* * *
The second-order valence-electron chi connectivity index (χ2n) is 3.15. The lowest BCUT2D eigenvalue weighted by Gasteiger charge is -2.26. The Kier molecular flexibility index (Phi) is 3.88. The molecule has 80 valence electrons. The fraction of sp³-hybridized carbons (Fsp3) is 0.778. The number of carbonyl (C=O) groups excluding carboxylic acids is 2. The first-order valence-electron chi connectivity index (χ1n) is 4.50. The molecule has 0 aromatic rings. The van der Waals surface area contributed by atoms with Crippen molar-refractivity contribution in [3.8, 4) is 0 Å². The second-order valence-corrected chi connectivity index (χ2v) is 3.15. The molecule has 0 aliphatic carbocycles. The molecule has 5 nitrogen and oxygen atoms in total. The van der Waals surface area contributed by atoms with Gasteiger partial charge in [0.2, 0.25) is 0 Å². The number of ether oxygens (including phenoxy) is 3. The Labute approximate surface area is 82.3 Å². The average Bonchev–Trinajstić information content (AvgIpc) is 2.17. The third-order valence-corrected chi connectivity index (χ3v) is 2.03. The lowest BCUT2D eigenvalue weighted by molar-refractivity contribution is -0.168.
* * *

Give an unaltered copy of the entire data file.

The second-order valence-electron chi connectivity index (χ2n) is 3.15. The lowest BCUT2D eigenvalue weighted by Gasteiger charge is -2.26. The Kier molecular flexibility index (Phi) is 3.88. The molecule has 80 valence electrons. The fraction of sp³-hybridized carbons (Fsp3) is 0.778. The number of carbonyl (C=O) groups excluding carboxylic acids is 2. The first-order valence-electron chi connectivity index (χ1n) is 4.50. The molecule has 0 aromatic rings. The van der Waals surface area contributed by atoms with Crippen molar-refractivity contribution in [3.8, 4) is 0 Å². The second-order valence-corrected chi connectivity index (χ2v) is 3.15. The molecule has 0 aliphatic carbocycles. The molecule has 5 nitrogen and oxygen atoms in total. The van der Waals surface area contributed by atoms with Gasteiger partial charge in [0.2, 0.25) is 0 Å². The number of ether oxygens (including phenoxy) is 3. The Labute approximate surface area is 82.3 Å². The average Bonchev–Trinajstić information content (AvgIpc) is 2.17. The third-order valence-corrected chi connectivity index (χ3v) is 2.03. The lowest BCUT2D eigenvalue weighted by molar-refractivity contribution is -0.168.